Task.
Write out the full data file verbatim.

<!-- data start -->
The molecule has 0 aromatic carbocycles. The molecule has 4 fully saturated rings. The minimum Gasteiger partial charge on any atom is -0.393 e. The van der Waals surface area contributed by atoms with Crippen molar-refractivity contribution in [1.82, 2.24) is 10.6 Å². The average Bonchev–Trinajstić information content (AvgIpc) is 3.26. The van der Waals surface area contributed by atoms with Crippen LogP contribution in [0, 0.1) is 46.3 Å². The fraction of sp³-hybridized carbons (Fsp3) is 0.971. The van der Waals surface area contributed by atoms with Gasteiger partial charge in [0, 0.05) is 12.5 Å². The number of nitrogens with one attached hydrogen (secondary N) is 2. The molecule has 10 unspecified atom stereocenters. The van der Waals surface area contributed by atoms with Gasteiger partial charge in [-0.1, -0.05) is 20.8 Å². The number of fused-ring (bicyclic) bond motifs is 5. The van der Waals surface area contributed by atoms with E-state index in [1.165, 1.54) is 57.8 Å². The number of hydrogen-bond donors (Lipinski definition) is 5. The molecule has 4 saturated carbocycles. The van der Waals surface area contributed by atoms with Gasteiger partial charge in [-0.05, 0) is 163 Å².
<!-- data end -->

The molecule has 0 aromatic carbocycles. The molecule has 4 fully saturated rings. The minimum Gasteiger partial charge on any atom is -0.393 e. The van der Waals surface area contributed by atoms with Crippen molar-refractivity contribution in [1.82, 2.24) is 10.6 Å². The average Bonchev–Trinajstić information content (AvgIpc) is 3.26. The van der Waals surface area contributed by atoms with Crippen LogP contribution in [0, 0.1) is 46.3 Å². The fraction of sp³-hybridized carbons (Fsp3) is 0.971. The van der Waals surface area contributed by atoms with Gasteiger partial charge in [0, 0.05) is 12.5 Å². The number of nitrogens with one attached hydrogen (secondary N) is 2. The molecule has 10 unspecified atom stereocenters. The van der Waals surface area contributed by atoms with Gasteiger partial charge in [-0.1, -0.05) is 20.8 Å². The number of fused-ring (bicyclic) bond motifs is 5. The van der Waals surface area contributed by atoms with E-state index in [1.165, 1.54) is 57.8 Å². The number of hydrogen-bond donors (Lipinski definition) is 5. The molecule has 4 saturated carbocycles. The van der Waals surface area contributed by atoms with Gasteiger partial charge in [-0.05, 0) is 163 Å².